How do your customers typically buy?
Rickard – We do sell in all stages. We do have quite a lot of pre-orders, but we still sell some stock items.
Hannah – One of the most useful things about this model is we’re sort of doing our own micro trend forecasting. If we have a product where our presales are very good, we know that if we develop that idea further for a new product that the interest is already there. Or if the presales aren’t so strong, we can say this was interesting and fun to do, but it’s not something customers are responding to, so we might not have a new iteration of that particular thing in the future.
We don’t have to rely on waiting a long time to see if something is going to be popular. We know right away. This is where the 3D rendering really is helpful. We have this short production time and we know right away when orders start coming in because we made it so that we sell things before we start producing them.
Rickard – It’s also a way for us to reward loyal followers. People who are following us and sign up for our newsletter or follow our drops on social media can benefit from that. They follow us, they preorder something, they wait for a couple of weeks and they get the discount.
Traditionally the ones who shop at an outlet store, who are probably not a loyal customer, they get the benefit. It’s also a way to try to make the worth of the garment actually grow instead of decrease over time. That we have things in stock should be a rare thing.
Hannah – If you miss one and then it sells out and you don’t get it, you’re going to think about it forever. This is a labour of love. People want to have a connection to the things that they buy. They want to feel like they’re making a good choice for themselves and for their community.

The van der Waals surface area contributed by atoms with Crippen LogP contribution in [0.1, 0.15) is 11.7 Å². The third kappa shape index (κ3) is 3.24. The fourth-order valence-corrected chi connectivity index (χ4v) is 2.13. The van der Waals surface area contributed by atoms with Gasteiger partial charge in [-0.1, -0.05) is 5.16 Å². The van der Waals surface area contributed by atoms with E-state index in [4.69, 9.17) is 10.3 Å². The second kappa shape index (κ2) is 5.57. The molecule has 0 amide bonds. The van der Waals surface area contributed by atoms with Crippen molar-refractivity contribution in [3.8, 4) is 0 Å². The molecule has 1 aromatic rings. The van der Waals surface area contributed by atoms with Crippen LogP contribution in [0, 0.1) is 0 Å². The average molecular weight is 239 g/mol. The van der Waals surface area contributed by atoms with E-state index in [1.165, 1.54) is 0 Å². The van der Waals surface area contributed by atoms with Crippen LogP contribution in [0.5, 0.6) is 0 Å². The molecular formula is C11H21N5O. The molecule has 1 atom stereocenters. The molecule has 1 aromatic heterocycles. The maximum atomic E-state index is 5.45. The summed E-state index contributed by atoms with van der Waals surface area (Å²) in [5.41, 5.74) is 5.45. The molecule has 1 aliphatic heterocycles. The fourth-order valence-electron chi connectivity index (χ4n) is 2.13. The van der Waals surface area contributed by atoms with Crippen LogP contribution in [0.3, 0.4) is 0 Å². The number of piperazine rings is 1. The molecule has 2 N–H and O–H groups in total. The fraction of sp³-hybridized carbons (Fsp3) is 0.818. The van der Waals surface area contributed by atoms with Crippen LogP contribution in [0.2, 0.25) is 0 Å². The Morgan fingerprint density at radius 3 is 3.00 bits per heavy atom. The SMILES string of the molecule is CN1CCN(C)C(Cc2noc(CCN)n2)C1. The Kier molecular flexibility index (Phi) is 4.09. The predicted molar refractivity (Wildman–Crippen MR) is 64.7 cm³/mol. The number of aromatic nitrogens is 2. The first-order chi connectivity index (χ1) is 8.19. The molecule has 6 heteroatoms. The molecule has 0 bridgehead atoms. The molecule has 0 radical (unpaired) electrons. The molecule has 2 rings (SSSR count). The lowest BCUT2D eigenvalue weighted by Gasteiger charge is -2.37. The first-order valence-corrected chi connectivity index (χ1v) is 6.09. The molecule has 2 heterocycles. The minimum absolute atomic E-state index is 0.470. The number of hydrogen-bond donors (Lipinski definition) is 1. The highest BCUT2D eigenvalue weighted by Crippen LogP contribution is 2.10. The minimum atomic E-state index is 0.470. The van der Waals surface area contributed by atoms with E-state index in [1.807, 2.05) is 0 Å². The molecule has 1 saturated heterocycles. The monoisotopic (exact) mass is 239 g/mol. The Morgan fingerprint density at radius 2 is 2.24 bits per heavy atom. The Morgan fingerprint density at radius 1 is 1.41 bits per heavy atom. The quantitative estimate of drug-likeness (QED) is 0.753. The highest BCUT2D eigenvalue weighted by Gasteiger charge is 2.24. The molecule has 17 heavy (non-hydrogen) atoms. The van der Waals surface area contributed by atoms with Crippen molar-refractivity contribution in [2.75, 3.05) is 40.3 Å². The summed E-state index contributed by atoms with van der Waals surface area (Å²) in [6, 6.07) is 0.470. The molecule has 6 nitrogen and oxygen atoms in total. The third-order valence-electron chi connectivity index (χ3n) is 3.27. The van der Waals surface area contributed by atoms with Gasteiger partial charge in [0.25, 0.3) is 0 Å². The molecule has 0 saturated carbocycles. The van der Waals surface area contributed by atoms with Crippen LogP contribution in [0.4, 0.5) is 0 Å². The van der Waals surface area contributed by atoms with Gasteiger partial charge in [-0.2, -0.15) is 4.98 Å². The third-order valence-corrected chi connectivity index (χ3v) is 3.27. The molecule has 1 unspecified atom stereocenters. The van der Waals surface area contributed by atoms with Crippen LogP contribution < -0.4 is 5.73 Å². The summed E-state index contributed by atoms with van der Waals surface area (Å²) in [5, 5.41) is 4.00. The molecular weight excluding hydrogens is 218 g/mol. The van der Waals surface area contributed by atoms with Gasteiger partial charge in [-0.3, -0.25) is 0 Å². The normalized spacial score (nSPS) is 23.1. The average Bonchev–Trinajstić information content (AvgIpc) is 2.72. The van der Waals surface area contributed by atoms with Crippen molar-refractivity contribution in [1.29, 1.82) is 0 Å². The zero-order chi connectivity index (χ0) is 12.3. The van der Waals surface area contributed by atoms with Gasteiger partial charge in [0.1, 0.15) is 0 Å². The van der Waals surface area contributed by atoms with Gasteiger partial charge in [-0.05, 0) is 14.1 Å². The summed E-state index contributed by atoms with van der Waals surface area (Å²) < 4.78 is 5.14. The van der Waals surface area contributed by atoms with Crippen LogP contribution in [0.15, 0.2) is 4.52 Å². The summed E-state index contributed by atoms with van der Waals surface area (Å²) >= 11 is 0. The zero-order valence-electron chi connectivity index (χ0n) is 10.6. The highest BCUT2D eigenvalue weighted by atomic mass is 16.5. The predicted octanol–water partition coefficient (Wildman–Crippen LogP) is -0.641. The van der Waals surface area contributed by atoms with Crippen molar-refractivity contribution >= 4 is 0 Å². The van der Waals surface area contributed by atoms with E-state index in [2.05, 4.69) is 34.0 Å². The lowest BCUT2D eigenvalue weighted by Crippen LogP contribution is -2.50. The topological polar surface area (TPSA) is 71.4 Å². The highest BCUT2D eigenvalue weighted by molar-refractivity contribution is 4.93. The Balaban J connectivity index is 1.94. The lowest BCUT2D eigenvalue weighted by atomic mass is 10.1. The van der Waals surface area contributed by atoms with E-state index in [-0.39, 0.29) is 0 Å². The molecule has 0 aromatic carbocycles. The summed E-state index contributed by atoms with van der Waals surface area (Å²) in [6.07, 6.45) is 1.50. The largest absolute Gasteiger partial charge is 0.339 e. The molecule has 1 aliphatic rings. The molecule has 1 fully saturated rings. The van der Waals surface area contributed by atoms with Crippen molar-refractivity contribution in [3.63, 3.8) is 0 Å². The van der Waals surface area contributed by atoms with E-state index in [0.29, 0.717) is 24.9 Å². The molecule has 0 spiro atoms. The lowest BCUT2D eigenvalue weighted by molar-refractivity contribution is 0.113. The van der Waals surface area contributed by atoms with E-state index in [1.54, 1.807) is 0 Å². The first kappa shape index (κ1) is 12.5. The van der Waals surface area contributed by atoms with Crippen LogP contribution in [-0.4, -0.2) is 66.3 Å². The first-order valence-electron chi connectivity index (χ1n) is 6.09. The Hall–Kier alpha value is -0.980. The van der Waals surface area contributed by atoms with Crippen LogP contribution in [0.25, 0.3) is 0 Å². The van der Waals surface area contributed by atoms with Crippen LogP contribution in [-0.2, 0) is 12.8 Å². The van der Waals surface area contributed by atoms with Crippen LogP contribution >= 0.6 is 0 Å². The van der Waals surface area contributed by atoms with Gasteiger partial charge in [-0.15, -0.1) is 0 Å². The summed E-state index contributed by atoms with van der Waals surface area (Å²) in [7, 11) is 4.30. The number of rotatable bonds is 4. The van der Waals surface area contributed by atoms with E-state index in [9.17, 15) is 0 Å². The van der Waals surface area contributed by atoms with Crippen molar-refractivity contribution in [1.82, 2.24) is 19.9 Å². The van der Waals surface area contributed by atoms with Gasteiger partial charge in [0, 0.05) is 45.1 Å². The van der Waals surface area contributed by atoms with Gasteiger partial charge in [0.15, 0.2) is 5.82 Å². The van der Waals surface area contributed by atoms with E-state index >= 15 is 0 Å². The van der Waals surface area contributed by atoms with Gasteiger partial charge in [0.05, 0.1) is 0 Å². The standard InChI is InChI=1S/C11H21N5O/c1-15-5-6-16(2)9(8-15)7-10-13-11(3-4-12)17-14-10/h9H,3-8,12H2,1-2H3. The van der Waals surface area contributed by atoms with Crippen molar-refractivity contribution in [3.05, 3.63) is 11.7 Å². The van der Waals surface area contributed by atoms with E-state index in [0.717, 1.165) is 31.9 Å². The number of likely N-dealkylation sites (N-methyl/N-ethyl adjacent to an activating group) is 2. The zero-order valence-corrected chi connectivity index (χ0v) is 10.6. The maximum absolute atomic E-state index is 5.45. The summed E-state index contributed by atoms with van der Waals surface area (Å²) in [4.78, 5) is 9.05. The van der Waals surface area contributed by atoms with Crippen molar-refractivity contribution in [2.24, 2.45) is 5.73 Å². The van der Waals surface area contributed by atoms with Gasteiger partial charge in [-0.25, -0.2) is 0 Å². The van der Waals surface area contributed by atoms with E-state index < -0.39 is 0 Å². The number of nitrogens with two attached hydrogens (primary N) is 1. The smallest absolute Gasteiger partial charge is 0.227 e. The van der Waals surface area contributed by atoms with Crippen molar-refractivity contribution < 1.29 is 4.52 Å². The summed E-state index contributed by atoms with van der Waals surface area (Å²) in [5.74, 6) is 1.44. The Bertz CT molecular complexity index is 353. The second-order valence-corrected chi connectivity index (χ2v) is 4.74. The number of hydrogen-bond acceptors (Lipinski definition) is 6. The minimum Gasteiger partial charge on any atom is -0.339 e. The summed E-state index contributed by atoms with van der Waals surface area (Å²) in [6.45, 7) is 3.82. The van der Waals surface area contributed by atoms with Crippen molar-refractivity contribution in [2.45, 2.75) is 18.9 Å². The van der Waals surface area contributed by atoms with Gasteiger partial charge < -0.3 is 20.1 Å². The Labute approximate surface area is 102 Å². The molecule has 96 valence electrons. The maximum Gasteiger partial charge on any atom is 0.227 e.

Instead of building a brand loyalty in a traditional way, selling this concept of the ideal of self, we’re actually selling something that has substance behind it. For me personally, I want to be associated with the brand because I think anyone who works in the fashion industry can get a little disillusioned with the fakery. But we’re showing that it doesn’t have to be like that.
Do you have a close relationship with your customers? Do they tell you what they want?
Rickard – Most of the time we would design things that we think are appropriate for one reason or another, but we have had examples connected to the Shareware.
One very loyal customer bought a shirt and then he downloaded that pattern and redesigned it and sent it back to me. He had some shirt fabric at home, and he asked if he could send us that fabric for us to use our in-house micro factory as a 3D printing service for what he had been developing from our pattern.
I thought that was such a brilliant concept for one possible scenario that the industry could develop into. We made him a couple of shirts and eventually we used his design for a new release for Atacac with some slight modifications.
Things like that will happen in one way or another. I often compare what’s happening digitally in the fashion industry right now with what happened in the music industry 15 years ago. There was a time when they sold CDs that were copy protected, which sounds like an idiotic thing today and then streaming and everything happened. Now we consider music in a totally different manner than we did 20 years ago.